In response to an increasing global demand for new construction, engineers and contractors are always looking for newer, faster ways of laying down a foundation. In addition to speed, they also need a foundation system that is stable, durable, and long-lasting. In the past, engineers often turned to bored concrete piers, but thanks to recent innovations, many are now turning to helical pile systems instead.
Understanding The Differences
For contractors and engineers looking to weigh the merits of both systems, we’ve assembled a brief overview of the two foundation systems.
Bored Concrete Piers
Bored concrete piles are a type of reinforced foundation system. Generally, these foundations are used to support large buildings or heavy loads. These concrete piles have to be cast on site and require the use of specialty equipment to first remove the soil from the site of the pile, and then to pour concrete into the freshly drilled shaft. The removed soil has to be removed from the work site, and in many cases, there is leftover concrete once the pile has been poured.
The process by which bored concrete piles are made requires the use of a variety of machines, specialized equipment, and is time and resource-intensive. While these systems often result in a very sturdy foundation, this is only true if the soil it is located in is already of high-quality and not near a water table. In these cases, if the soil is too loose, or the water table too high, the shaft has to be dug deeper, and the hole may have to be reinforced with steel cages or stabilizing materials. This adds cost, time, and labor to an already expensive process.
Helical Pile Systems
Using a prefabricated screw pier, installing a helical pile makes creating a foundation quick and precise. Helical piles have been proven to support larger, heavier loads than other foundation systems, and use fewer materials to do so. These helical piles are brought in to a job site, pre-assembled. Utilizing common construction equipment, or in some cases, even hand tools, a helical pile can be drilled and stabilized into the soil. There is no leftover soil from this process, as the helical pile embeds itself in the earth.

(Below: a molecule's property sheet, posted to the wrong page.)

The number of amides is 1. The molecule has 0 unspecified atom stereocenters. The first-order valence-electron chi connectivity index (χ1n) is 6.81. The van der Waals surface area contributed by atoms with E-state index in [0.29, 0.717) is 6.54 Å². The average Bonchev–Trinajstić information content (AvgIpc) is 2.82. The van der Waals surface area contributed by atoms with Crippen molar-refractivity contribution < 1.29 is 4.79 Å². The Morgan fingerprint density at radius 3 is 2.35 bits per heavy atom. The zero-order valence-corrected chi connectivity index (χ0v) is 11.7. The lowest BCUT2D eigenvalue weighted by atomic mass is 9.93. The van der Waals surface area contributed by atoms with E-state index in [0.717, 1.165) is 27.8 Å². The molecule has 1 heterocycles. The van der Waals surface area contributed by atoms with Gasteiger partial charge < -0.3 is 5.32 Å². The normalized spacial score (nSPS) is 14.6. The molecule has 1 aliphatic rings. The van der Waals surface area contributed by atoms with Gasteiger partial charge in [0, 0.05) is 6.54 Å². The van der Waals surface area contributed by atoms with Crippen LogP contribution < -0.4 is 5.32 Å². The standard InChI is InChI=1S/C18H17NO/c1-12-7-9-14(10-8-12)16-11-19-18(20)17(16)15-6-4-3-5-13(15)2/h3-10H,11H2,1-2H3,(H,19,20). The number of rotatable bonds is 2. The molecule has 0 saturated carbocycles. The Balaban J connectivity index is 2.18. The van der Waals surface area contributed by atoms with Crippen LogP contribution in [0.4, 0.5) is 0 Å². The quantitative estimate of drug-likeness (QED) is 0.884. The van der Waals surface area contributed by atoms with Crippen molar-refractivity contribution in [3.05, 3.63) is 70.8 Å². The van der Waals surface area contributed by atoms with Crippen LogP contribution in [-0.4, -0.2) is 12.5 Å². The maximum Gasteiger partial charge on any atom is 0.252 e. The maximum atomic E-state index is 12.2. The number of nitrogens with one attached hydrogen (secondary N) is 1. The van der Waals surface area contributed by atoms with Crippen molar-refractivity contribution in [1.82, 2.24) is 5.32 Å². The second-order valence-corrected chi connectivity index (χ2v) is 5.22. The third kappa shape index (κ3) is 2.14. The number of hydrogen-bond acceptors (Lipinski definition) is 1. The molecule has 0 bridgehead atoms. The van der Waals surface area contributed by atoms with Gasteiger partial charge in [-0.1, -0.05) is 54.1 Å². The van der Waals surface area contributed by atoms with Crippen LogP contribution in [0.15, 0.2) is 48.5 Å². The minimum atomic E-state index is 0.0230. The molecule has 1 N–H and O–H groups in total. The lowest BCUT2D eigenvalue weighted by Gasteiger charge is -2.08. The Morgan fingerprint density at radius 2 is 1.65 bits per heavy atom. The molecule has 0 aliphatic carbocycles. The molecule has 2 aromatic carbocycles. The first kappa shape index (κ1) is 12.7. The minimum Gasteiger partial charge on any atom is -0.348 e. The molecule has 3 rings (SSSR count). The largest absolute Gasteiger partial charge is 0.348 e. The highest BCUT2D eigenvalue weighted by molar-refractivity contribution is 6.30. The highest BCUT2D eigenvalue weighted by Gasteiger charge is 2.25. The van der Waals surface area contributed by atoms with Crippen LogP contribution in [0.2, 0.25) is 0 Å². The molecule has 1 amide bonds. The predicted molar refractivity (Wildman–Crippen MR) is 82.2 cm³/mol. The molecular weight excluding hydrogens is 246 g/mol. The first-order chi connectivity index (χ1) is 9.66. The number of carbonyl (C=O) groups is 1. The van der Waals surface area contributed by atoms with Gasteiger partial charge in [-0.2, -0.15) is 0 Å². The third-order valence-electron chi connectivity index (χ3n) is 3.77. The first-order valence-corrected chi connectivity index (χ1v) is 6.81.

Advancements in helical pile technologies ensure that these foundation systems are effective in a variety of soils, even soil that is loose or of poor quality. If the helical pile needs to be forced deeper into the soil, the installation team can add extensions until the desired carrying capacity is achieved.
The STELCOR® System
Both systems have their merits and provide a practical way to put down a foundation for a building. With these elements in mind, IDEAL Foundation Systems produced the STELCOR® system that utilizes the best of both systems. Recognizing a need or stable foundations in areas with shallow or poor quality soil, the STELCOR system makes use of a helical pile system, and then further affixes the pile in place by pouring grout into the helical pile. The load-bearing soil is displaced, and the grout ensures that greater loads can be put on the foundation at lesser depths. The system is vibration-free, which keeps the surrounding environment from being impacted. Rather than relying on harmful concrete and related products, the STELCOR system has a very mild environmental impact and can be removed easily if need be.
Contact IDEAL Today
If you’re undertaking a large construction project and need a stable and strong foundation system, reach out to IDEAL Foundation System to inquire into our STELCOR system. Our specialists can provide you a quote for your project and give you the insight you need into your project. Contact us today.